Still Images In Great Advertising, is a column where Suzanne Sease discovers great advertising images and then speaks with the photographers about it.
I have always been a fan of landscape photography. I have found that most the times when an agency shows a beautiful scenic they add people. I think that is why I think I like this campaign so much, it is about the beautiful scenery. This campaign is by Michael Nager who is represented by Tim Mitchell. Michael just informed Tim that the Victorinox Campaign won an IPA honorable mention. Victorinox wants to shoot 6 more stories – once again all over the world starting in Oct./Nov. 2012.
Suzanne: I went to Tim’s site and saw a lot of the landscape images with people but on his site he shows the images that are more pure scenics. Tim, have you found that the US market wants to see people in the landscapes?
Tim: Seeing people within a landscape is especially important in today’s advertising. I was drawn to Michael’s work, not only for his ability to shoot epic landscapes, but also because he can include people organically within the scene. A perfect example is the woman looking out to Half Dome in Yosemite. She’s front and center but doesn’t overpower the mystical quality of Michael’s epic landscape.
Suzanne: And with being said, it is refreshing to see this campaign showing these landscape and scenics without. How was Michael considered for this campaign?
Tim: Both Michael and I show an equal number of landscapes with and without people. Either way, you can’t miss the delicate nuances in Michael’s work and how applicable his eye was for this dream assignment.
Suzanne: Did they have very specific locations in mind or was Michael a part of the concepting process?
Tim: Shooting the original locations is a very important part of the “True Story” campaign. For example, the shrimp boat story – a galveston shrimp fisherman prevented himself from drowning by cutting his net (with his Victorinox Knife) that was holding him under water. Victorinox collected stories their customers sent in over the years and now they use these stories for their ongoing “True Story” campaign.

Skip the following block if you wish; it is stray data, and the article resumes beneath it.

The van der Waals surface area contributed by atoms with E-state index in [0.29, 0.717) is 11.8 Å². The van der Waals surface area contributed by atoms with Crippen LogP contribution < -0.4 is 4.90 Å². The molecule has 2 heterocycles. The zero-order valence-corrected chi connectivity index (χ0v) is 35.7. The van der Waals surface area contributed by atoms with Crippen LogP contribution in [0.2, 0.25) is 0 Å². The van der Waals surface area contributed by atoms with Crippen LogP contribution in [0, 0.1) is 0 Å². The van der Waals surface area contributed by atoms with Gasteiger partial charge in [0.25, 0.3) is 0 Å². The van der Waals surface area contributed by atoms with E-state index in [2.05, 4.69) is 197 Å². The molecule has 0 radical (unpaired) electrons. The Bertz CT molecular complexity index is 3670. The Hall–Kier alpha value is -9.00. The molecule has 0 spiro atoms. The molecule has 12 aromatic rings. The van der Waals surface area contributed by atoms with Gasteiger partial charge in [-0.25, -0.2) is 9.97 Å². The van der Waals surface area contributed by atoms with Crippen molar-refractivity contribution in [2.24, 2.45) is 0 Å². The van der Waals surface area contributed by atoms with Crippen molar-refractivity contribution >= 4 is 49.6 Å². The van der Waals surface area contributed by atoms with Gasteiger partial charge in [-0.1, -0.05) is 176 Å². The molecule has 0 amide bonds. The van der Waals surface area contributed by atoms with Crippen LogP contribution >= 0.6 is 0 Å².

For this reason it was super important to fly out to Galveston, charter a shrimp boat, helicopter and shoot on the authentic location. So, to answer your question, the locations were predetermined but Michael was free to find the best way to form a campaign with ONE look through out the whole campaign.
Suzanne: Did Michael do all the location scouting?
Tim: He was working very closely with scouts from all over the world – Iceland, New York, Galveston Bay, Death Valley, Portland, Hawaii, Tokyo, Hong Kong and Zurich.
Suzanne: With the vast array of locations, how much time did Michael have to get this project completed?
Tim: Preparation Time was two weeks – shooting around the world including traveling, tech scout and shooting 27 days.
Suzanne: With security being so tight, how did you all get the airport clearance?
Tim: People at JFK were very, very nice and interested in the project – cooperative and transparent from the first moment. They did their best to make this happen with short notice. Michael discussed his creative wish list according to time and perspective and the coordinators at JFK figured out a perfect time according to the gate occupancy rate. They also checked with Government officials and after we were granted a green light everything went very fast. After 12 days of endless phone and person to person work, Michael got the permission for shooting 2 hours from a helicopter hovering over busy JFK.
Michael Nager is from a small Austrian village close to Graz on the countryside. He is the winner of several awards including the town of Berlin Art scholarship, PDN Photo Award for landscape photography in 2008 and National Geographic US Award for “best landscape photography”. He is represented in the US by Tim Mitchell.
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APE contributor Suzanne Sease currently works as a consultant for photographers and illustrators around the world. She has been involved in the photography and illustration industry since the mid 80s, after founding the art buying department at The Martin Agency then working for Kaplan-Thaler, Capital One, Best Buy and numerous smaller agencies and companies.